Taking cuttings is basically snipping a piece of an existing plant and placing it in compost to grow its own roots. In effect, the small plants that result of taking cuttings are clones of the parent plant and will produce the exact same foliage, flowers and root system - providing the parent plant wasn't grafted. Many plants can be propagated this way and it's the cheapest and most effective way to increase the number of plants you have in your garden. It's also a wonderful way to share plants in the community since you can take cuttings from plants in friends' gardens or even from shrubs found overhanging public footpaths, pavements, carparks and green spaces. Granted you have the permission of course (wink wink!). It's also a non-obtrusive method of propagation and the parent plant will not be affected at all. So the next time you see a lovely rose bush, Hydrangea or Lavender shrub do keep it in mind for a propagating experiment of your own.
Soft-wood is the new fresh growth that plants put on in spring. Each sprig of soft-wood can either be left on the shrub to increase its own size or it can be taken off and used to root a brand new plant. Early on in the spring some of the new green growth might be a bit short so it's also possible to root from the main stem the new leaves are growing out of. This older stem is called ripe wood and will readily grow roots providing that you cut it in the right place and apply a rooting compound.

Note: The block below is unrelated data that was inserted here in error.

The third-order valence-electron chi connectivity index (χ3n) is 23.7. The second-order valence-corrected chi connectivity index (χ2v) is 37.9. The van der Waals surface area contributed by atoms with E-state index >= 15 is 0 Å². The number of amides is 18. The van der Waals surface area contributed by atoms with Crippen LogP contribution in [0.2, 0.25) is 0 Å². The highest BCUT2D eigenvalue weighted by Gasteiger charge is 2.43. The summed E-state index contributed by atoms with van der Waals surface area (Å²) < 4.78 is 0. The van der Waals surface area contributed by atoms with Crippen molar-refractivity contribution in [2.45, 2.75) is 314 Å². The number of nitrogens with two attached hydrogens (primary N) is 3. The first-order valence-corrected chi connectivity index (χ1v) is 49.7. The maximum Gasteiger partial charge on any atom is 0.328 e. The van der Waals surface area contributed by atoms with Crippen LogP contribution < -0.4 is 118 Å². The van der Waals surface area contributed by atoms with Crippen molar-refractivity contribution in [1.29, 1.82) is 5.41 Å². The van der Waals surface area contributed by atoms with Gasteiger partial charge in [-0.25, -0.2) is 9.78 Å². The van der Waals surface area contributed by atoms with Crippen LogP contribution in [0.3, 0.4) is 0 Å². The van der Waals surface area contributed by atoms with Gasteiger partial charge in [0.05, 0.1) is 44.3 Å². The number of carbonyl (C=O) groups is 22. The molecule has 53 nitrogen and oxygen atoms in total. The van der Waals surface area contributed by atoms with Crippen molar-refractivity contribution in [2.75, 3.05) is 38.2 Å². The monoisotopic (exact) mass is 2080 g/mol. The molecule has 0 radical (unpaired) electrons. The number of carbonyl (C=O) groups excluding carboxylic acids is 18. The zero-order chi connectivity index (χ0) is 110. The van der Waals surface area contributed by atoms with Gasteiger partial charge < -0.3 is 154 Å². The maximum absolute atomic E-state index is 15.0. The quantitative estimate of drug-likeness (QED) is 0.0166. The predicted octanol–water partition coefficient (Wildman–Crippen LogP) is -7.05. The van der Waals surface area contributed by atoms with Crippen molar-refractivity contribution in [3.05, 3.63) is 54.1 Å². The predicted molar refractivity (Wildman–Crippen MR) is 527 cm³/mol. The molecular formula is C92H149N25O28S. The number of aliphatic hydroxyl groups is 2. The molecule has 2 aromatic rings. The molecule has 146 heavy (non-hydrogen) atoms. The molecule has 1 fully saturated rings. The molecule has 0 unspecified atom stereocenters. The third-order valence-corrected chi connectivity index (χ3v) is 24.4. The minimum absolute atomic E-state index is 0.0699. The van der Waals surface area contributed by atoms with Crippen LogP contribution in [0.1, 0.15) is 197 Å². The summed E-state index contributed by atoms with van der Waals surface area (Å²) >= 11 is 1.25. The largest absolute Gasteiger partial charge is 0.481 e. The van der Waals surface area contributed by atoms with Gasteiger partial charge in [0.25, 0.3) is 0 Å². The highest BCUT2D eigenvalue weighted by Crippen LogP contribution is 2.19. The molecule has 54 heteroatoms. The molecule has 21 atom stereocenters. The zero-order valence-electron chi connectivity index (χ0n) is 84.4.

Using a very sharp knife cut just below a leaf node about five cm (2 inches) from the top of the cutting. A leaf node is any place along the stem where the joints of leaves grow out of and you can see what this means in the above photo. Using scissors is not a good idea for this step either, in case you had it in mind. They actually pinch the stem as they cut and partially close the stem making rooting difficult.
Using that same knife cut all but the top bunch of leaves from the stem. You need a few leaves to feed the plant but too many forces the plant to direct energy and food to the leaves rather than to the business of putting down roots.